Friday, October 1, 2010

Sheltered or Protected

We want to keep our kids safe. It's part of our job description, but there's a difference between protecting our kids and sheltering them. As parents we need to be aware of what is out there (TV, music, movies, books, etc). We can't just hide our heads in the sand. We need to be proactive and plug into resources that help us stay current so we will have a better idea of what our children are dealing with.

If you are keeping your child unaware of all things you deem unacceptable, you are sheltering them. For example, I do not like SpongeBob Squarepants (this is just my opinion and just an example, so no arguments or lectures, please). If I sheltered my daughters, they would not know this show exists, much less why I don't like it and why they are not allowed to watch it. They would not be able to look at anything related to the show. I would have to hide their eyes every time I entered a store. But I try not to shelter my girls. Instead, they know this and other shows exist and why I don't like them and why they are not supposed to watch them. There is some subject matter that my older daughter is not ready to deal with yet. I have explained to her that though her friends watch those shows, that she doesn't need to worry about those topics at this point in her life. I have also told her that it isn't just about the subject matter on the show, but also about making choices. There are other shows and activities (that she can share with her peers) she likes better. This is protecting. I am informed. She is informed, yet protected.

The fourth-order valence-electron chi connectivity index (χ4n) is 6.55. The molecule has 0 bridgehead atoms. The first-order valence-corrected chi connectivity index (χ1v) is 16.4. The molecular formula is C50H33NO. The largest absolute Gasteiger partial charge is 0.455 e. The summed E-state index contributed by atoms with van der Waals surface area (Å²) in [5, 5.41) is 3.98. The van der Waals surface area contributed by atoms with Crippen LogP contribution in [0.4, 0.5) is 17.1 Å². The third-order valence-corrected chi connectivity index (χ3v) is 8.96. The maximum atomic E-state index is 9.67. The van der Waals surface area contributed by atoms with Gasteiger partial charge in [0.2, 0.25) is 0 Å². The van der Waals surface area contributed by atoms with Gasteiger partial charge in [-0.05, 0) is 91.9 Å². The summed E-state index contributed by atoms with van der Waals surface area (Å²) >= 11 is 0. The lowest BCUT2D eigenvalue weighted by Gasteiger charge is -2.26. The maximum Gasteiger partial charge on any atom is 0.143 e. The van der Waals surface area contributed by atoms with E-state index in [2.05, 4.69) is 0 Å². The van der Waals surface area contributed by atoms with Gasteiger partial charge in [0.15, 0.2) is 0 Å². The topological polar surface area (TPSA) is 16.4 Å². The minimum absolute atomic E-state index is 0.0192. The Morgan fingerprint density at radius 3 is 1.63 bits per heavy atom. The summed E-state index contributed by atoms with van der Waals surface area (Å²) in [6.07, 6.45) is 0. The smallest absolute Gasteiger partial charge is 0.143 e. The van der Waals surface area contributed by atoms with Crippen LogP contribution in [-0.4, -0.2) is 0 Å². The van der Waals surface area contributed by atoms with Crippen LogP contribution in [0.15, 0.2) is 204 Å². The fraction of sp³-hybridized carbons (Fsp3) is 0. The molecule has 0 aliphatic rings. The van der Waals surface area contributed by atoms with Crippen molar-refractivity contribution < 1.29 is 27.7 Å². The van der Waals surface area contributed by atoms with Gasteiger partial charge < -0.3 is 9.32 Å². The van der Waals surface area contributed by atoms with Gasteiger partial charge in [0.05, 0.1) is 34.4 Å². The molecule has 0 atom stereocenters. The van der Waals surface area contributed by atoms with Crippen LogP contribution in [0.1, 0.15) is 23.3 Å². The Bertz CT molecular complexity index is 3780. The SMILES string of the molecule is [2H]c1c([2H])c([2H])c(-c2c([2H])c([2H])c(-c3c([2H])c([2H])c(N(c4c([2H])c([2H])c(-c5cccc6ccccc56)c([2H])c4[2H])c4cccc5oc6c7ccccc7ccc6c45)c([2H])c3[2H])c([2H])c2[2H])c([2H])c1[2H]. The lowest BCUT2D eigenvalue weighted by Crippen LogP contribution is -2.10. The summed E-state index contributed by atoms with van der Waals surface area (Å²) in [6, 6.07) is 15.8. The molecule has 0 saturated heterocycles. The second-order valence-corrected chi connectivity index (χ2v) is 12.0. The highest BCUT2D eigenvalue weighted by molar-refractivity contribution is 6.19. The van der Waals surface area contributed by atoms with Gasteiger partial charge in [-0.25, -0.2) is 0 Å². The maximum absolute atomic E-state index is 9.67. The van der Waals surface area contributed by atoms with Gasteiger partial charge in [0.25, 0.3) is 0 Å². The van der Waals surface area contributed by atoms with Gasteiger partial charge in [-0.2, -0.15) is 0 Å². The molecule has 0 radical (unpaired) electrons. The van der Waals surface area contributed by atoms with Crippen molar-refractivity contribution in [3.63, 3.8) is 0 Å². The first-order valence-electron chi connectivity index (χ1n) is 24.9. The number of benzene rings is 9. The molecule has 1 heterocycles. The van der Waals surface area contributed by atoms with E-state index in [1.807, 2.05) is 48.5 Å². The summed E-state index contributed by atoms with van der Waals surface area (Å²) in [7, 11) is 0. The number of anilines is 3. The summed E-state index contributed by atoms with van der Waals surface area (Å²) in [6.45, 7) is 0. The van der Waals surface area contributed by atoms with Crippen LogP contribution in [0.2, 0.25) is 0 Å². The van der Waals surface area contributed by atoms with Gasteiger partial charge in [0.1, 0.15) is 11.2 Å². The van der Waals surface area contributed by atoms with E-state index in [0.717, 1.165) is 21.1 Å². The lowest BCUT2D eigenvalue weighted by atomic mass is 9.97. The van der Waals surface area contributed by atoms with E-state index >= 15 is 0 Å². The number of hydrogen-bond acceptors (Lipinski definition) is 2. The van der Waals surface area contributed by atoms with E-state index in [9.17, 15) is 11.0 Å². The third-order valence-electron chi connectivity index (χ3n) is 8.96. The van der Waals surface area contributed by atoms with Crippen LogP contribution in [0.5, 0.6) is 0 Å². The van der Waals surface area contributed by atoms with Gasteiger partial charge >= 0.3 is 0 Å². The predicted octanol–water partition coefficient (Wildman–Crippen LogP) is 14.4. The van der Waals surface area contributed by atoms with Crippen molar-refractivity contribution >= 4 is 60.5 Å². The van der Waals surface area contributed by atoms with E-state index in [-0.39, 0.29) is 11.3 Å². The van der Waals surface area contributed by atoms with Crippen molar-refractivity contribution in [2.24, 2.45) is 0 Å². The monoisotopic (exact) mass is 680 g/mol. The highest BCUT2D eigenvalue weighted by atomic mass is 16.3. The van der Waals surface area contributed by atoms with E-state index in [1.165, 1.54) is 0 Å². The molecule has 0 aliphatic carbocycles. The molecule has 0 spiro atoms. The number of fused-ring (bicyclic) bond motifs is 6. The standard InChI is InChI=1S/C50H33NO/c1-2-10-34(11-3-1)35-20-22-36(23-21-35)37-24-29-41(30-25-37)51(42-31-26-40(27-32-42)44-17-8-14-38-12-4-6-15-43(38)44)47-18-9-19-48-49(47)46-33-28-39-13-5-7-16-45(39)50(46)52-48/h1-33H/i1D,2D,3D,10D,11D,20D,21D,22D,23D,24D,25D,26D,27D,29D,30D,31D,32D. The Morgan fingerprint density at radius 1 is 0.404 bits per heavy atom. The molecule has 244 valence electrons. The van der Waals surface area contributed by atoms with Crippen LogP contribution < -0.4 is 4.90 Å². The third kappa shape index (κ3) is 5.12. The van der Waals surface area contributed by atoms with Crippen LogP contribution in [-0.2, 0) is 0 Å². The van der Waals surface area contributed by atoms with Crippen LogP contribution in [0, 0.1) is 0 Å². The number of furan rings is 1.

Are all their friends watching or listening to something you don't allow? Why don't you allow it? Can you explain it so your child understands? Can you offer an alternative? When all their friends are doing one thing, and your child must say "My Mommy and Daddy won't let me do that", your child may be teased and called a baby. They may be excluded.
This protective environment is not only evidenced in what shows they watch, but also in the things they do, social skills they have. In a protected environment where a child is not allowed to speak for themselves at appropriate times may be embarrassed in grade school by their undeveloped social skills

Keeping yourself and your child informed will increase their confidence and self-esteem. Your child will be able to deal with why they don't do certain things in the face of their peers. The more confidence your child has, the less you as a parent need to stress about what they are exposed to.

You can't keep your kids so safe, so sheltered that they live in a bubble or under a rock. Otherwise when they are in the real world they 1) won't be able to deal with it and become more withdrawn further stunting their social skills and affecting work and relationships; 2) try everything you told them not to.

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